Improving Mayo building case for All-Ireland glory

GAA: Opinion

My first permanent teaching post was at St Gerald’s College, Castlebar, 20 years ago this September. And having taught in the county for eight years, I appreciate the ravenous and deep rooted desire that exists there for a senior All-Ireland success. The school principal at the time was big Brother Thomas Durnin from the De La Salle Order, and he asked me to bring the Sam Maguire Cup down in 1998. The reaction of the older members of staff was revealing. They would take the canister. Look at it, and then hand it over quickly, with a certain amount of disdain, muttering something like; “I don’t want it. Or want to touch it, unless we have won it ourselves.” 

Now, having reached their fifth consecutive semi-final after last weekend's easy win over Donegal and with a new management team in place, the belief that this can be their year is gathering momentum. And with Aidan O’Shea currently unstoppable at full-forward and Lee Keegan and Keith Higgins in flying form, some of that belief is warranted.What was very impressive in their victory over Donegal was the performance of midfield duo Tom Parsons and Seamus O’Shea, who both won massive amounts of ball and showed a terrific work-rate.Their possession count of 29 and 28 was only bettered by Lee Keegan with 30. Barry Moran also added an aerial threat and produced one massive fetch at midfield. His sweeper role worked very well and credit goes to Pat Holmes and Noel Connelly for going with that system. They have spoken about horses for courses and it is the way to go. Seamus O’Shea is continually improving. His kick passing and use of possession was top drawer, and it was good to see the Breaffy man constantly looking up in possession to try to pick out the best attacking option in the full-forward line.The work-rate of all the Mayo forward line is first-rate and McLoughlin, Doherty and the O’Connors (Cillian and Diarmuid ) will not be found wanting in chasing, tackling, and harrying the Dublin rearguard in two weeks' time.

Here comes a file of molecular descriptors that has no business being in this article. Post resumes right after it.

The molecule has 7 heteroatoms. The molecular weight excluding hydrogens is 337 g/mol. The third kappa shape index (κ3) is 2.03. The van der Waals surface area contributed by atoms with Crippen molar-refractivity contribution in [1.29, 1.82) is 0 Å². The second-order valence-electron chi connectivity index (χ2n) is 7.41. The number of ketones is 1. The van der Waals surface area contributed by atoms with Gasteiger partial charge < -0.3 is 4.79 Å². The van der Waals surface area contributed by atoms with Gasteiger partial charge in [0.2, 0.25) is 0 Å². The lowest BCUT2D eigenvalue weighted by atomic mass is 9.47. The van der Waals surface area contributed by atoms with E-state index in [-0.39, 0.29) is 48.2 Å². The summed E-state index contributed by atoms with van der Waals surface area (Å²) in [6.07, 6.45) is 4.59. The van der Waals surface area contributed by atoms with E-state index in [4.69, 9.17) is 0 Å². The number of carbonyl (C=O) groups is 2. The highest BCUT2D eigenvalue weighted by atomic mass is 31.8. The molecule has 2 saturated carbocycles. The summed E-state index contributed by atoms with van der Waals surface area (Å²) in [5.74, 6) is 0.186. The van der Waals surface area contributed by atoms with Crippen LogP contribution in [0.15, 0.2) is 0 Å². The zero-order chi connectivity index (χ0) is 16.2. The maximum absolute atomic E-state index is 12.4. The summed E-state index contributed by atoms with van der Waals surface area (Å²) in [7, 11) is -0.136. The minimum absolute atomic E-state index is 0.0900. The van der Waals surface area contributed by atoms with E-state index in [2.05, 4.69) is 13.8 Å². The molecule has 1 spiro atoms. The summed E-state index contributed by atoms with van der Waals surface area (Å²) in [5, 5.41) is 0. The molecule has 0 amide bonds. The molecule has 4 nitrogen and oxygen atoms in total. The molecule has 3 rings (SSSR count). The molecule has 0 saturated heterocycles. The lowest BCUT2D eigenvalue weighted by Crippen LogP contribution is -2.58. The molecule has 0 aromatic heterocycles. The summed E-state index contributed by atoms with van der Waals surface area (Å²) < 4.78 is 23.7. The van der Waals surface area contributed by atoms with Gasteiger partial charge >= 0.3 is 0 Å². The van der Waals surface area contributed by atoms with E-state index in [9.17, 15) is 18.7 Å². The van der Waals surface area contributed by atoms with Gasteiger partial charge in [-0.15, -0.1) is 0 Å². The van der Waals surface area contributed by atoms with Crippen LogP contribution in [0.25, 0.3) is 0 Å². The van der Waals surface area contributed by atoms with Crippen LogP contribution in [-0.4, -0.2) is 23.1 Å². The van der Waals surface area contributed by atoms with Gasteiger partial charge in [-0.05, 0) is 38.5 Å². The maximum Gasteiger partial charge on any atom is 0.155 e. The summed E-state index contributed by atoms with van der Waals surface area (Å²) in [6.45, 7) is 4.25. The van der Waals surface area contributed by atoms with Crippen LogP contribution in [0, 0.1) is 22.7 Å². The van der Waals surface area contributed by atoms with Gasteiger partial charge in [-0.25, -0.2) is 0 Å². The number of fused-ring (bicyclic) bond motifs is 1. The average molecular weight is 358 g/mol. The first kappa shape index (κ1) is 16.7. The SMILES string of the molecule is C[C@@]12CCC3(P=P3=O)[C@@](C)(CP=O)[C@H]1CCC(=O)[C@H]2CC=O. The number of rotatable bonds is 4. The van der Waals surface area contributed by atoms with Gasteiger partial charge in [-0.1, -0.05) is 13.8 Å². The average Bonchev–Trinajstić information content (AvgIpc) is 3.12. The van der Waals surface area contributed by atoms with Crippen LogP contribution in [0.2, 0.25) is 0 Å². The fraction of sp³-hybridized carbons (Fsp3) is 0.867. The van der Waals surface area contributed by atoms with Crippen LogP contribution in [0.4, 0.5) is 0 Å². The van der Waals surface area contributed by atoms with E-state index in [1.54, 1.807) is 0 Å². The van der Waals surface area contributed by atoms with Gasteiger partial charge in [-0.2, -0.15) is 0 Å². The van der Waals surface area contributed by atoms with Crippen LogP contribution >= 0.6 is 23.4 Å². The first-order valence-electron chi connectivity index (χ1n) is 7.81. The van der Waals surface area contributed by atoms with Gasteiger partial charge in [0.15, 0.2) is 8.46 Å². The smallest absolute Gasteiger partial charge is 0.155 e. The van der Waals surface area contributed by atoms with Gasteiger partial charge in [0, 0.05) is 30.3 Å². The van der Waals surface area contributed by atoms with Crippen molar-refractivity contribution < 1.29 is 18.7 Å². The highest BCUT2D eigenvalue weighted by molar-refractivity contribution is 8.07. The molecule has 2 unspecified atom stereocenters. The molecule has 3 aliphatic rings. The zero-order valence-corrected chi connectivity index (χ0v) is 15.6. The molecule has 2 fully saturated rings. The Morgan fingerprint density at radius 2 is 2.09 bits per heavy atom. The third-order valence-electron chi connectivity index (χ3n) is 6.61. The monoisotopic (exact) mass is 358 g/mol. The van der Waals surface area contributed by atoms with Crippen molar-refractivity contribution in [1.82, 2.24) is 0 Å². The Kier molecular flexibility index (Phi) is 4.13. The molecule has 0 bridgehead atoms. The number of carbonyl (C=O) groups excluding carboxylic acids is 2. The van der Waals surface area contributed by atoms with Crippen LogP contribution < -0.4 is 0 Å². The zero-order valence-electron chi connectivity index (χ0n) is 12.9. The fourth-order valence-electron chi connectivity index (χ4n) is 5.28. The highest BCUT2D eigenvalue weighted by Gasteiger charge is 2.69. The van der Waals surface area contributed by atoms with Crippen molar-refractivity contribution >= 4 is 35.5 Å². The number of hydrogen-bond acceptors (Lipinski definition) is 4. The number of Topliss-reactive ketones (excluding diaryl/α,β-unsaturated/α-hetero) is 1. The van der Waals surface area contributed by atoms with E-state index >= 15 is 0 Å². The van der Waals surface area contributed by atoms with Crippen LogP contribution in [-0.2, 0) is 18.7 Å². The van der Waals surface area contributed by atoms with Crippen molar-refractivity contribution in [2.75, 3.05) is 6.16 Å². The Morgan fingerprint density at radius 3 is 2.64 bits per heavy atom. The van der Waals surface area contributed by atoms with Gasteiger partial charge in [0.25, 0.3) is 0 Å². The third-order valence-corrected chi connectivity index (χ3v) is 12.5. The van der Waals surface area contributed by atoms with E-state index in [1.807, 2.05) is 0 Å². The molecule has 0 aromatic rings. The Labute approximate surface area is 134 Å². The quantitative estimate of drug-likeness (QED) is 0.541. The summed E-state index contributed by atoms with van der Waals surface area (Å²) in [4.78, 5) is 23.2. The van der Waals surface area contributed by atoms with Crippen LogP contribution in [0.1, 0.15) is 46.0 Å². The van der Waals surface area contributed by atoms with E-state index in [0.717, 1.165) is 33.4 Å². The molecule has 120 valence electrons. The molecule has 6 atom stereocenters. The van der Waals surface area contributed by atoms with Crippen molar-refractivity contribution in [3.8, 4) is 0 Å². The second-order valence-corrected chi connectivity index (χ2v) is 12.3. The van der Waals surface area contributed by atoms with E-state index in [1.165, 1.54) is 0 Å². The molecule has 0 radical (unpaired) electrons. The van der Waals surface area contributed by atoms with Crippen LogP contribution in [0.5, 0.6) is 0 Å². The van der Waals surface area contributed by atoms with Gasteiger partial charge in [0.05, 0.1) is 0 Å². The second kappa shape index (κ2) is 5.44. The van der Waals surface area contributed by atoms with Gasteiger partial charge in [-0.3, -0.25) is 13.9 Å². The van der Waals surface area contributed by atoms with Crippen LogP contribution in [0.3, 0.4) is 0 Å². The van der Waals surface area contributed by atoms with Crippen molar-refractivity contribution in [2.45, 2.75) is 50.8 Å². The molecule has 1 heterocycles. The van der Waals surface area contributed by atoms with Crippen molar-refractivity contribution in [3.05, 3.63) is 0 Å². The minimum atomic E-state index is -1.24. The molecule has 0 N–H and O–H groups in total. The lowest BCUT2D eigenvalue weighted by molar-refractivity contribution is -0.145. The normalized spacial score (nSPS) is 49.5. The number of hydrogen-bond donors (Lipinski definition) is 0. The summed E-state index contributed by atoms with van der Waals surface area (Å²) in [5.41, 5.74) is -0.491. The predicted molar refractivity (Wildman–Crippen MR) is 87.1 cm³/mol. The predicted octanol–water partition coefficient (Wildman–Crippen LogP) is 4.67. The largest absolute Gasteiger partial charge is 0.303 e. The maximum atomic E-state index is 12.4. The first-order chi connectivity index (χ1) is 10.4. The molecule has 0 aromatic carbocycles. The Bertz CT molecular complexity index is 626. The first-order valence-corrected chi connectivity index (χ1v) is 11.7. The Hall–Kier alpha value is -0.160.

It will be a big step up in intensity for Dublin on what they have faced in getting to the last four. Mayo will have to improve on their ruthlessness in front of goal. They only scored 15 out of 29 scoring chances and Andy Moran’s last effort when he went for goal when he had a free man inside typified their lack of efficiency in the last 20 minutes. All-Ireland winning teams do not kick the ball into the opposition goalkeeper’s hands on seven or eight occasions when points are on offer. And to do so against Dublin would be madness. For the Mayo players the crusade for All-Ireland glory continues for another few weeks at the very least, and they would appear to be good value at 15/8 to beat Dublin. No doubt some of my old teaching colleagues at St Gerald's and new school principal Danny Hyland (from Claremorris, and a past pupil of St Colman's ) will now be hoping that past pupils like Seamus and Aidan O’Shea, Tom Cunniffe and Robert Hennelly will be walking into the school gym hall with the Sam Maguire in tow in late September. 

Where have all the beards come from?

With the game sewn up by Mayo with well over 20 minutes to go last weekend I started counting the number of beards on the hallowed turf of Croke Park. How many hipsters can there be on one GAA pitch at the same time? Mayo have really embraced the hairy side of fashion and have some standout beards. Kevin McLoughlin's effort probably has to take pride of place, alongside Tom Cunniffe. Others that are in on the anti-Gillette campaign include Rob Hennelly, Chris Barrett, Seamie O' Shea, Aidan O' Shea, Keith Higgins, Ger Cafferkey and Tom Parsons. And I may even have missed one or two lesser ones. Donegal had their few bucks too with Paul Durcan, Neil McGee, Mark and Ryan McHugh, and Karl Lacey all having various degrees of facial hair. And even Meath referee David Gough was in on the act with a neat debonair effort. Perhaps there should be a motion put forward for the 2016 convention that no more than 50 per cent of all players on the pitch at any one time can have a beard during championship action. It could also have a subsection to that motion, proposing, that hair tossing be a yellow card offence, as opposed to a red one, with theatrical diving in order to get an opponent sent off leading to an automatic two match ban.


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